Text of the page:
Finance Minister Nirmala Sitharaman is all set to present the Economic Survey 2022-23 on Tuesday in the Parliament, after President Droupadi Murmu’s address to the joint sitting of the Lok Sabha and the Rajya Sabha on Tuesday.

The survey is presented just a day ahead of the budget every year. This year, the survey was prepared by the Economic Division of the finance ministry’s Department of Economic Affairs under the supervision of the Chief Economic Advisor V Anantha Nageswaran.

Follow our complete coverage of the Union Budget 2023

What is the Economic Survey? 

The Economic Survey is the government’s review of how the economy performed in the past year. It is an important document that will provide insights into various aspects of the economy during FY23. It also provides a detailed outlook for the next financial year. The Economist Survey also sets the stage for announcements that can be expected in the budget. 

While the focus of the Economic Survey for the previous two years was on tackling Covid-related economic hurdles, this year it is expected to focus on the impact of global growth instability, geopolitical tensions and rising inflation. It will also focus on the challenges that India could face in FY24 amid growing fears of a global recession, besides noting steps that the government can take to keep India’s economy shielded. 

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Expectations from Economic Survey 2023-24

The Economic Survey is likely to peg GDP growth at 6-6.8 per cent for FY24, according to a source quoted in a Reuters report. It is also likely to say that growth is seen at 6.5 per cent for 2023-24 under the baseline scenario. If this is the case, it would be the slowest in three years, the report noted. 

Meanwhile, nominal GDP growth is likely to be forecast at 11 per cent for FY24, according to the source quoted in the report. The survey is also expected to note that India’s growth in the upcoming financial year will remain relatively stronger than most other global economies, led by sustained private consumption, a pick-up in lending by banks and improved capital spending by corporations.

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While India’s economy has seen a strong rebound since the Covid-19 pandemic, the Russia-Ukraine conflict has led to a sharp rise in prices and prompted central banks around the globe, including the Reserve Bank of India, to reverse the ultra-loose monetary policy that was adopted during the pandemic.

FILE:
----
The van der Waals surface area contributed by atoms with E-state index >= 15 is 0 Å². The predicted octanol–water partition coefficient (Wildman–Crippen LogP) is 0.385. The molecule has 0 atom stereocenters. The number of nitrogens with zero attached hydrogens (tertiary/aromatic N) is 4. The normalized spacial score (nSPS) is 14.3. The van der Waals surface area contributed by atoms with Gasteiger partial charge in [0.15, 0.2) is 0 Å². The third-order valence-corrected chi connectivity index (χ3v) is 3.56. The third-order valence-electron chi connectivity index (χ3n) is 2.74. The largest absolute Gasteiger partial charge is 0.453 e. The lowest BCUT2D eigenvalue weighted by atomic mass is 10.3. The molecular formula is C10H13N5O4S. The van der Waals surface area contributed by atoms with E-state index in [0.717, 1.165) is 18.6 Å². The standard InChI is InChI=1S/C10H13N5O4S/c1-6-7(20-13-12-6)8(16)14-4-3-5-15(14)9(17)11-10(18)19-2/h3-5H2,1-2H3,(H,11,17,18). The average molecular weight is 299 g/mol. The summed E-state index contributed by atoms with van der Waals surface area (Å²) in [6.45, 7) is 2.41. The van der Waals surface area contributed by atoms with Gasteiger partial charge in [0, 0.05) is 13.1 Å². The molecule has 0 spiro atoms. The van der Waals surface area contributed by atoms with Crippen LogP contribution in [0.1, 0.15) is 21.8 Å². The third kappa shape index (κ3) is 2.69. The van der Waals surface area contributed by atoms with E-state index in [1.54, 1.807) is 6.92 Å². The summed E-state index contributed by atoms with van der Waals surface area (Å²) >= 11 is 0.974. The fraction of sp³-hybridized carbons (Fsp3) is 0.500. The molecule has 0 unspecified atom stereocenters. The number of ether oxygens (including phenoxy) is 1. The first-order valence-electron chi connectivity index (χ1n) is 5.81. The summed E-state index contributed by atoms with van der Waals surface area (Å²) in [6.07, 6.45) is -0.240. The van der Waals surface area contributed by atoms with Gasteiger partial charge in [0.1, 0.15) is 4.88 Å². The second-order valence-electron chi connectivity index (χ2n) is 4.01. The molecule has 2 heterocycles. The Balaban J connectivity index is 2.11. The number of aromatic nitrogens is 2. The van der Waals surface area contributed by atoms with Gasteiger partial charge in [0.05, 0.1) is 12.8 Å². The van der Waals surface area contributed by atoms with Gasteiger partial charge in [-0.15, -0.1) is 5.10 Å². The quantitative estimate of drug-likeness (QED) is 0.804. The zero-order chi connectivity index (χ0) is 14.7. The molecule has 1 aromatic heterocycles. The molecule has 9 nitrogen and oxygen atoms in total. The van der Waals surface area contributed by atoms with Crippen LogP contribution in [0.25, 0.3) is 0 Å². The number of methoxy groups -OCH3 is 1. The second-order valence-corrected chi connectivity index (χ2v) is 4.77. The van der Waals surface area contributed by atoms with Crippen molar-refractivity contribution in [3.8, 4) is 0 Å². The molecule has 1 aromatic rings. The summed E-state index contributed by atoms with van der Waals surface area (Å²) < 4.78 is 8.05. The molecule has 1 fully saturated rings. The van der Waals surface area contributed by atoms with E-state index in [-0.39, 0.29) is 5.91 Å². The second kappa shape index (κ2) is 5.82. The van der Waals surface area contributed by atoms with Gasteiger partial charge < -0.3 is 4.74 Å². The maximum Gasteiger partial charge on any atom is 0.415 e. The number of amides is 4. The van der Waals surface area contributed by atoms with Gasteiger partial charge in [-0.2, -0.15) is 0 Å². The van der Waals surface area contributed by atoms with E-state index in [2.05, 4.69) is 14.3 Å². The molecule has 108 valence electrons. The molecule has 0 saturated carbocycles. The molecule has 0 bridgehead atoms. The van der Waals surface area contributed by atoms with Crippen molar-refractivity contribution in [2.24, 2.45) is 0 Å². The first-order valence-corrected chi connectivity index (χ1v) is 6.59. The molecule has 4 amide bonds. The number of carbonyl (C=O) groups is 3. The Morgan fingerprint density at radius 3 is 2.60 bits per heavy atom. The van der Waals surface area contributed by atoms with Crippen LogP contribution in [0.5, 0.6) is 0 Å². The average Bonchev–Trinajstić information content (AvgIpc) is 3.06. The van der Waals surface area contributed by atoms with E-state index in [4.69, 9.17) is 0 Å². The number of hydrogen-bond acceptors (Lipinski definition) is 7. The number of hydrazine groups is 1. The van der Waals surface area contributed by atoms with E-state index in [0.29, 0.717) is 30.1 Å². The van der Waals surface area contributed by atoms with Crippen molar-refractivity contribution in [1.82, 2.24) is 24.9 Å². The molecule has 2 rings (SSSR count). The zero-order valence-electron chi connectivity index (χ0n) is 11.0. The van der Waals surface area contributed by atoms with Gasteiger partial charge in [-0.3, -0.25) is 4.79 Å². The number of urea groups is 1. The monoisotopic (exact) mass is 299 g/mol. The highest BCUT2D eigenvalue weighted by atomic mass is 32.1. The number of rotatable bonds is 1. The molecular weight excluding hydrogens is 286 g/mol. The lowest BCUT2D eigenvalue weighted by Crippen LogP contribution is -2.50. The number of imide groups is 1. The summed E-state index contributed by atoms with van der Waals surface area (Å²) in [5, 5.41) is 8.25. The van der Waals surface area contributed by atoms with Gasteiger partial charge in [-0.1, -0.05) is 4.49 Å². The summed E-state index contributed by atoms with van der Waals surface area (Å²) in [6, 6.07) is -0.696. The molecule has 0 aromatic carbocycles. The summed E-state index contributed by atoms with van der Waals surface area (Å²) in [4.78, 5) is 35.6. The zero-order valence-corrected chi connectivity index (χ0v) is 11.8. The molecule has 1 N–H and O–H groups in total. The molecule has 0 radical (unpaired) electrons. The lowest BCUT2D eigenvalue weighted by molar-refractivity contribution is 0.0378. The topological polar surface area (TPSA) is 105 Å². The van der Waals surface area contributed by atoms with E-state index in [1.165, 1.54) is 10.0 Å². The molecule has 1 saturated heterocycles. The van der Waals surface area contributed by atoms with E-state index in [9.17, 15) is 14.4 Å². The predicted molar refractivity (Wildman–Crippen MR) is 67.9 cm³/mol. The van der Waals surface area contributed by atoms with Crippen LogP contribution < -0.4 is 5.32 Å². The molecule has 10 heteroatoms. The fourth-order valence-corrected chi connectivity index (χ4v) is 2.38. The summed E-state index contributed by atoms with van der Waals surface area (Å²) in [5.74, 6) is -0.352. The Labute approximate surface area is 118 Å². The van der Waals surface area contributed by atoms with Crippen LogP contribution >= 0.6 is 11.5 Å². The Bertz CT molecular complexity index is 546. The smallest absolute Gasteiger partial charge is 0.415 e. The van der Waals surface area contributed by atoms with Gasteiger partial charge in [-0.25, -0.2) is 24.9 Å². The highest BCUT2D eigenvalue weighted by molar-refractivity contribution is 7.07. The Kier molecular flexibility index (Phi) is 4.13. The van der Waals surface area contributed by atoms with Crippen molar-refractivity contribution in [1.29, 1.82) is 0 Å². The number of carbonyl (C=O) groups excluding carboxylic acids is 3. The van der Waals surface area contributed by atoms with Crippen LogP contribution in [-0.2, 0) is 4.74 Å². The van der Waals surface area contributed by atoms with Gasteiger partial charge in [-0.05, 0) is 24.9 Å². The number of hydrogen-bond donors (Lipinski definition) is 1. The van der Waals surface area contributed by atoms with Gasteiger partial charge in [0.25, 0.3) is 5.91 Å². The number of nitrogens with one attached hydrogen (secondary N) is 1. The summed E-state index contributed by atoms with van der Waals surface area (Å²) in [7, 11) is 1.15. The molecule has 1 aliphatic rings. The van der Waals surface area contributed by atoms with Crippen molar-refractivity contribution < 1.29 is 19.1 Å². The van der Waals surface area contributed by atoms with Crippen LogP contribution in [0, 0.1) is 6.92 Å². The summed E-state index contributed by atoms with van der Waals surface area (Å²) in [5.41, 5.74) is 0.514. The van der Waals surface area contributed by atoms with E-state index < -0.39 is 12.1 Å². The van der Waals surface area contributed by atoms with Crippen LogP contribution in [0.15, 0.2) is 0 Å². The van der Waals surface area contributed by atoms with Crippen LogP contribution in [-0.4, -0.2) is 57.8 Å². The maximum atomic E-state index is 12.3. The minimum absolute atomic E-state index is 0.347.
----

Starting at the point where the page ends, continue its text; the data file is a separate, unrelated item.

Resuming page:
The survey is also expected to take note of India’s rising inflation, estimated by the central bank at 6.8 per cent in FY23. However, it is also likely to say that the pace of price increases is not enough to deter private consumption or low enough to weaken investment. 

The survey will likely caution that pressure on the Indian rupee could continue due to the tightening monetary policy. It could also touch upon the challenges that will be faced by Indian exporters due to the global economic slowdown. 

The survey is also likely to highlight improvement in employment conditions in India due to stronger consumption, but also mention the need for a further pick-up in private investment to boost job creation. It is further expected to shed light on the government’s spending towards infrastructure, which has helped in job creation. 

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Last but not the least, the survey is likely to point to an improvement in the financial health of the country’s banking sector, which is a major factor contributing to overall economic stability and growth. 

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